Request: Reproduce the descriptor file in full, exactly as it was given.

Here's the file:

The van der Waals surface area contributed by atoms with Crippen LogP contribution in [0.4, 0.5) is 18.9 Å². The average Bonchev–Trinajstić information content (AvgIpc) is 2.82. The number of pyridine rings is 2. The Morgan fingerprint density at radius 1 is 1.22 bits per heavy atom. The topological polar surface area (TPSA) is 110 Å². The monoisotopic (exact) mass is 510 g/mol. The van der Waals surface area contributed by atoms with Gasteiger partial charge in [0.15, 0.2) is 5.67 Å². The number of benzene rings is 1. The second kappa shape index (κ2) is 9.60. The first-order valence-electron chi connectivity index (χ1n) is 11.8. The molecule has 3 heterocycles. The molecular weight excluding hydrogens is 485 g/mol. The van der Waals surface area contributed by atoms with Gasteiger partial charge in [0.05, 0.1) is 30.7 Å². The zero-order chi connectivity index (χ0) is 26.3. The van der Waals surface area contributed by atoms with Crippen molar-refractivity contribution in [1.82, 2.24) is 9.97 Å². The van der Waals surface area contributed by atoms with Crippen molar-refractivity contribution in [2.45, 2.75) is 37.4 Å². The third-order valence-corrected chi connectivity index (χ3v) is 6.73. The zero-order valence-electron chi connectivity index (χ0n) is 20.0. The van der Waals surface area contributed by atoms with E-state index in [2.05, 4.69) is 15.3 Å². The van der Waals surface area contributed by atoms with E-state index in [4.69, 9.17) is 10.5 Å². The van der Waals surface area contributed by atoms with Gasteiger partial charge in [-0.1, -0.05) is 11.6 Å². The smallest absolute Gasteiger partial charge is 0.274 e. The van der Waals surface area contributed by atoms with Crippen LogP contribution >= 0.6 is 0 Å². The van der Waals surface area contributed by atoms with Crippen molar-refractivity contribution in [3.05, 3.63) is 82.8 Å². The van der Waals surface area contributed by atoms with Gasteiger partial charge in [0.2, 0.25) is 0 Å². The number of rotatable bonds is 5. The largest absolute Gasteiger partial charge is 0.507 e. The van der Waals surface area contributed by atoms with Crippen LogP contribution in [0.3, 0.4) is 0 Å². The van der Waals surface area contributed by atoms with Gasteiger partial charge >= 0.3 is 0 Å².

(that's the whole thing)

The van der Waals surface area contributed by atoms with Crippen LogP contribution in [0.4, 0.5) is 18.9 Å². The average Bonchev–Trinajstić information content (AvgIpc) is 2.82. The number of pyridine rings is 2. The Morgan fingerprint density at radius 1 is 1.22 bits per heavy atom. The topological polar surface area (TPSA) is 110 Å². The monoisotopic (exact) mass is 510 g/mol. The van der Waals surface area contributed by atoms with Gasteiger partial charge in [0.15, 0.2) is 5.67 Å². The number of benzene rings is 1. The second kappa shape index (κ2) is 9.60. The first-order valence-electron chi connectivity index (χ1n) is 11.8. The molecule has 3 heterocycles. The molecular weight excluding hydrogens is 485 g/mol. The van der Waals surface area contributed by atoms with Gasteiger partial charge in [0.05, 0.1) is 30.7 Å². The zero-order chi connectivity index (χ0) is 26.3. The van der Waals surface area contributed by atoms with Crippen molar-refractivity contribution in [1.82, 2.24) is 9.97 Å². The van der Waals surface area contributed by atoms with Crippen molar-refractivity contribution in [2.45, 2.75) is 37.4 Å². The third-order valence-corrected chi connectivity index (χ3v) is 6.73. The zero-order valence-electron chi connectivity index (χ0n) is 20.0. The van der Waals surface area contributed by atoms with E-state index in [2.05, 4.69) is 15.3 Å². The van der Waals surface area contributed by atoms with E-state index in [4.69, 9.17) is 10.5 Å². The van der Waals surface area contributed by atoms with Gasteiger partial charge in [-0.1, -0.05) is 11.6 Å². The smallest absolute Gasteiger partial charge is 0.274 e. The van der Waals surface area contributed by atoms with Crippen LogP contribution >= 0.6 is 0 Å². The van der Waals surface area contributed by atoms with Crippen molar-refractivity contribution in [3.05, 3.63) is 82.8 Å². The van der Waals surface area contributed by atoms with Gasteiger partial charge in [0.2, 0.25) is 0 Å². The number of rotatable bonds is 5. The largest absolute Gasteiger partial charge is 0.507 e. The van der Waals surface area contributed by atoms with Crippen LogP contribution in [0.3, 0.4) is 0 Å². The van der Waals surface area contributed by atoms with Gasteiger partial charge >= 0.3 is 0 Å².